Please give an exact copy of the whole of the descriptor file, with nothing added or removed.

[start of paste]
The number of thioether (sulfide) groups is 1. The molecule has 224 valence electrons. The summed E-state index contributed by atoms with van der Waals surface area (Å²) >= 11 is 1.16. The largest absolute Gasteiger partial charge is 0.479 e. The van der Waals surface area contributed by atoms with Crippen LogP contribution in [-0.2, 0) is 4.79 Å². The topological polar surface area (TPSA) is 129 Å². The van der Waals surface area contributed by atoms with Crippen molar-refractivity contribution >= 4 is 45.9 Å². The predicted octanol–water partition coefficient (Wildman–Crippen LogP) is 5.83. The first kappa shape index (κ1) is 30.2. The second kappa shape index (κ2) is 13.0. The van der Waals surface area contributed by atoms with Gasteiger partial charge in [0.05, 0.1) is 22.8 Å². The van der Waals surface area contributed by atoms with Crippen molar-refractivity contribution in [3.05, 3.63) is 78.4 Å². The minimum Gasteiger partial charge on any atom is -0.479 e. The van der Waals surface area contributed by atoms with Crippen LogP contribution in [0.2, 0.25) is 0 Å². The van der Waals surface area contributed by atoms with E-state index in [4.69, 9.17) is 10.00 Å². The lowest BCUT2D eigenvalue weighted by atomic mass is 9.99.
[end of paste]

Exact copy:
The number of thioether (sulfide) groups is 1. The molecule has 224 valence electrons. The summed E-state index contributed by atoms with van der Waals surface area (Å²) >= 11 is 1.16. The largest absolute Gasteiger partial charge is 0.479 e. The van der Waals surface area contributed by atoms with Crippen LogP contribution in [-0.2, 0) is 4.79 Å². The topological polar surface area (TPSA) is 129 Å². The van der Waals surface area contributed by atoms with Crippen molar-refractivity contribution >= 4 is 45.9 Å². The predicted octanol–water partition coefficient (Wildman–Crippen LogP) is 5.83. The first kappa shape index (κ1) is 30.2. The second kappa shape index (κ2) is 13.0. The van der Waals surface area contributed by atoms with Gasteiger partial charge in [0.05, 0.1) is 22.8 Å². The van der Waals surface area contributed by atoms with Crippen molar-refractivity contribution in [3.05, 3.63) is 78.4 Å². The minimum Gasteiger partial charge on any atom is -0.479 e. The van der Waals surface area contributed by atoms with Crippen LogP contribution in [0.2, 0.25) is 0 Å². The van der Waals surface area contributed by atoms with E-state index in [4.69, 9.17) is 10.00 Å². The lowest BCUT2D eigenvalue weighted by atomic mass is 9.99.